Complaints about Foster and Partners' £30 million library at the London School of Economics have dogged the building since it opened 18 months ago, the AJ has learnt.
Students have complained to their union that the acoustics 'are abysmal', that the project is too small and that the signature staircase (pictured) is 'highly uncomfortable to use'.
A spokesman for the LSE's student union told the AJ that the organisation had been 'inundated' with such criticisms. 'We have been told that even a whisper can be heard anywhere and that the reading areas are far too noisy, ' he said.
The problems follow earlier complaints about acoustics in a Foster and Partners' building, after the secretary of the Cambridge Law Faculty said in 1999 that the building's library was affected by outside noise pollution (AJ 25.2.99).
The environmental conditions at the LSE library have also come in for condemnation from students. 'There seems to be no control over the temperature in the building, ' the union spokesman said. 'The heating and the air conditioning seem completely out of kilter.'
And he added there were also problems with the scale of the design. 'Since it opened and the number of books available increased, the library has been overcrowded. It is very difficult to find the area of the library you are after. The staircase is a nightmare to use, ' he complained. 'The students hate walking up and down it, you would need one leg shorter than the other to use it with comfort.'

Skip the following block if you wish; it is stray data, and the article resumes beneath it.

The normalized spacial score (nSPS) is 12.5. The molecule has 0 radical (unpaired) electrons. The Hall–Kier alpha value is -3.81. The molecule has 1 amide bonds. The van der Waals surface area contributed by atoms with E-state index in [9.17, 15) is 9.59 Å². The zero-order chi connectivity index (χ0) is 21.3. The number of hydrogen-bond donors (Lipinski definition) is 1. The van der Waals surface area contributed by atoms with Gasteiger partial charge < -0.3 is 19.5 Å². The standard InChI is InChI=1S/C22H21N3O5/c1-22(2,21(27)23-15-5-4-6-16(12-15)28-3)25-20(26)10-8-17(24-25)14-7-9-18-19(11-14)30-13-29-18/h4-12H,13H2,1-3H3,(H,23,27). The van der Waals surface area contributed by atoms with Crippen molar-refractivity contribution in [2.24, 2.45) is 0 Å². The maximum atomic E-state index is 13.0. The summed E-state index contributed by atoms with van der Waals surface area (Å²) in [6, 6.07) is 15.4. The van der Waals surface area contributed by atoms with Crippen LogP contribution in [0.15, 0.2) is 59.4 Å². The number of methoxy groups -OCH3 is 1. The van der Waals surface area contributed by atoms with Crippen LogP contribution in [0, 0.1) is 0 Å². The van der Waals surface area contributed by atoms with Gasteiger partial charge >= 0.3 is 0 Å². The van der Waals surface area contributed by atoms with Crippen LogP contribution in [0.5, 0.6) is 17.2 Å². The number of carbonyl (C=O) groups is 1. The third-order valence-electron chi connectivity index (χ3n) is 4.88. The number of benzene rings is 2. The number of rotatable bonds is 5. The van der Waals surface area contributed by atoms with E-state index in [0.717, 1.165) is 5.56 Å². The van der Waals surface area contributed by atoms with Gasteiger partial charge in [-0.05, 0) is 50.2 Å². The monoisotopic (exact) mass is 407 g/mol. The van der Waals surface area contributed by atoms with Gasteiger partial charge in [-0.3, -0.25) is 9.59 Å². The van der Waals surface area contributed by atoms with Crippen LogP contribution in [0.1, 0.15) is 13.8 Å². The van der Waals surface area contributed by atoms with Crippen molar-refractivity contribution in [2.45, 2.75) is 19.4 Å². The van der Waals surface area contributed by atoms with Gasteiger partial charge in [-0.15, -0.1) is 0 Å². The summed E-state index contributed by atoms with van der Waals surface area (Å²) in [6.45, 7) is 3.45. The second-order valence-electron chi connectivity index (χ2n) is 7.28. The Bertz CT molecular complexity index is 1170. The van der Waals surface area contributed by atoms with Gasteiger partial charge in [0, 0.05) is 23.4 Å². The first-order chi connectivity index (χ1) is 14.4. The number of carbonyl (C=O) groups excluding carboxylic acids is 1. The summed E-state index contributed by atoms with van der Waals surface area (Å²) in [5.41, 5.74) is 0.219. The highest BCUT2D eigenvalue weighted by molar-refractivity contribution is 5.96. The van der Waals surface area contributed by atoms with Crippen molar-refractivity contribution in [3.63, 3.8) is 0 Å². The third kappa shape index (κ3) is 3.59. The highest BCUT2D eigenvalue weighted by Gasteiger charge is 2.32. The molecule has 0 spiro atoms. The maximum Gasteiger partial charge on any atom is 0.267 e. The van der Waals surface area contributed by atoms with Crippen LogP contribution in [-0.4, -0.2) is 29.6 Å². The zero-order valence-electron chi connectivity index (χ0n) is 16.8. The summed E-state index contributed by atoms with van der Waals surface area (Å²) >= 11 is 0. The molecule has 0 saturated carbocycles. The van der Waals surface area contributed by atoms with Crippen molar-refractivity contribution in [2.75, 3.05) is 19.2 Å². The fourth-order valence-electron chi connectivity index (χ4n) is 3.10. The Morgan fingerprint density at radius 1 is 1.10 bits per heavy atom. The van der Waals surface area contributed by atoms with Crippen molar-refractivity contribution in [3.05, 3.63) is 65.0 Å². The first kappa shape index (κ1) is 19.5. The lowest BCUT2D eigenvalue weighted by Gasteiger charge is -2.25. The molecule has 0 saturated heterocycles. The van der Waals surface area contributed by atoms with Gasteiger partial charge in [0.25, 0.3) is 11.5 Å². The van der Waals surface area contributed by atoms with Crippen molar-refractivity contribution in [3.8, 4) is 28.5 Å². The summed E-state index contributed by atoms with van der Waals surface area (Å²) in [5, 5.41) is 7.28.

The LSE's head of estates, Chris Kudlisky, admitted that things have not run as smoothly as he would have liked. 'There have been problems with the commissioning of the environmental controls. We have also had difficulties getting the contractors back to fix the problems, ' he said.
But he dismissed claims the building had proved unpopular, insisting it was simply a victim of its own success. 'Most of the student population is wildly keen on the building. It has proved an attraction - a very good way of encouraging students to come to the school, ' Kudlisky added.
Foster and Partners said that, as far as the practice was aware, the university was delighted with the project.